It is important to note that in all areas of reading, its teaching and practice, there is much controversy and little consensus among experts. There are many competing schools of thought concerning the way that reading is learned, the time at which it is (or can be) learned, and the best way to teach the skill.
Brain Development and Early Learning—The Foundation of This Invention
The weight of the human brain at birth is approximately 350 grams. One month later it has increased in weight by 70 grams: a 20% increase. By the infant's first birthday, the brain has doubled in weight to 700 grams, half its projected adult weight. By the second birthday the brain will be 75% of its adult size. At the same time, neurons are being produced and forming new networks of interconnection among themselves in response to environmental stimuli, or dying due to a lack of stimuli.
Experiments on animals, believed to be meaningful for humans, have shown that there are critical periods of brain development. During critical periods, brain development occurs in a special way. If development during a critical period is impaired, the resulting defects may never be rectified, or may only be partially rectified, with difficulty.
In particular, deprivation of visual stimuli during critical early brain development can result in the adult animal's inability to respond appropriately to visual stimuli for which it was not prepared in early life. Such disabilities may be highly specific. For example, a kitten surrounded solely by objects with vertical stripes until after this critical period has passed will become a cat unable to respond appropriately to the sight of objects with horizontal stripes.
The learning that occurs during this critical period is qualitatively different from the learning that happens later. During the period when the brain is rapidly growing, the visual cortex becomes structured in such a way as to respond usefully to visual stimuli. These responses appear to be based on an initial identification of the primitive elements of visual perception such as vertical or horizontal lines. The ability to perform such identification appears to be incorporated into brain structure during this period.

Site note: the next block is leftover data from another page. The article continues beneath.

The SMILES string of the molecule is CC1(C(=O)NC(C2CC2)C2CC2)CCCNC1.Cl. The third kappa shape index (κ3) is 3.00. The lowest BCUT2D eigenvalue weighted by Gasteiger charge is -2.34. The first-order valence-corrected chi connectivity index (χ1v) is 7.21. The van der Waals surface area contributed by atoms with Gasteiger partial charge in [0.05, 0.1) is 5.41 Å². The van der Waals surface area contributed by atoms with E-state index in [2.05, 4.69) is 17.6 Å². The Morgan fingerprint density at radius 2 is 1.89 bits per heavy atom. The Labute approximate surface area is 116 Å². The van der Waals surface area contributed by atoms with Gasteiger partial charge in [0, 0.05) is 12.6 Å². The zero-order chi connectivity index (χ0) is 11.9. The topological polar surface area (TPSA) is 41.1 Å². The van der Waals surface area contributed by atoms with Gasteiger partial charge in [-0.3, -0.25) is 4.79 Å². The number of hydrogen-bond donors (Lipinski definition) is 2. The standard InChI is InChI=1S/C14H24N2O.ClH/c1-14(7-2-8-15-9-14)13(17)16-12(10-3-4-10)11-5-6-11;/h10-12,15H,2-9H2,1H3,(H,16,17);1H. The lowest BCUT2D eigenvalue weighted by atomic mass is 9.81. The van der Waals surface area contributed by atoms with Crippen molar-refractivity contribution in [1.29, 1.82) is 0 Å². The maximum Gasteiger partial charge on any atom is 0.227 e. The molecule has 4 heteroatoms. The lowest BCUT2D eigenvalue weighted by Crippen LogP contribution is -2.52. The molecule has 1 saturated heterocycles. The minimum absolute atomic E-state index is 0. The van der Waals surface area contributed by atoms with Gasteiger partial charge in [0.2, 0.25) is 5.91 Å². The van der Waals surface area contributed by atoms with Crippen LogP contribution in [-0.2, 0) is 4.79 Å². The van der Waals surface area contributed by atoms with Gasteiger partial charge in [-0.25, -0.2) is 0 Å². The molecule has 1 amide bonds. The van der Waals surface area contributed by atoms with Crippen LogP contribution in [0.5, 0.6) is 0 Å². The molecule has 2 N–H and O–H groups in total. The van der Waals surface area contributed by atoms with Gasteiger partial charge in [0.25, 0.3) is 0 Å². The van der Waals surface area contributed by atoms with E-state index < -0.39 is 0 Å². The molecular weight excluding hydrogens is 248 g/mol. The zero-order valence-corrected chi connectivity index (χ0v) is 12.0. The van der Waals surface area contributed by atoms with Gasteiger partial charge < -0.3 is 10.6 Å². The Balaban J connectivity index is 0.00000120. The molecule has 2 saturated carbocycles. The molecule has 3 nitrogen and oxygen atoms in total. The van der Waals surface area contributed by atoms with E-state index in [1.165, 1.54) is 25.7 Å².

These facts about brain development are well established and have been known for decades. However, their significance has not been reflected in our child-rearing practices, despite widespread recognition of the desirability of doing so.
The importance of the first three years has led to the formation of groups such as Zero to Three (http://www.ZeroToThree.org) to promote awareness of the critical developmental importance of this period, and to promote programs designed to enhance desirable learning during this period.
Several studies of the effects of brain-developing intervention in early childhood show that many claims of lasting generalized benefits are insufficiently supported. However, in the specific area of language skills, these studies demonstrate that early enrichment produces lasting benefits.
There is thus a need to expose infants to the visual experience of the printed word, together with its communication function, at a very early age. However, at this age the infant's conscious awareness has not developed sufficiently for intelligent cooperation. This invention fills that need.
The present invention comprises a method, and devices that facilitate said method, of training infants to read while they are in the first four years of life.
The present invention achieves this result by exposing infants to the printed word in such a way that it is perceived as an element of communication, during a critical period of brain growth. In this way this invention engages the same mental mechanisms that enable infants to acquire the spoken language during this same period of life.
In one embodiment, printed material is presented on a computer screen together with illustrative graphic material. The parent sits at the computer, holding the infant so that the screen is visible, and reads the printed material aloud. Simultaneously, the parent causes each word to become enlarged or otherwise enhanced as it is read, by pressing the spacebar or clicking the mouse. As each word is enlarged, the previously read word returns to its original size or appearance, this being the same size and appearance as the rest of the printed material.
In this way the infant's attention is attracted to the printed word itself as a key feature of the communication. This feature of this invention is important to its function, and is a key distinction between this invention and traditional methods. The infant's attention is attracted to the word itself by its change in size or other enhancement of the word. The infant's attention is not distracted from the word itself by underlining or by pointing fingers or any other attention-attracting device that might call attention to itself rather than solely to the combination of letters that is the essential item to be stored in the infant's memory.
Objects and Advantages of the Present Invention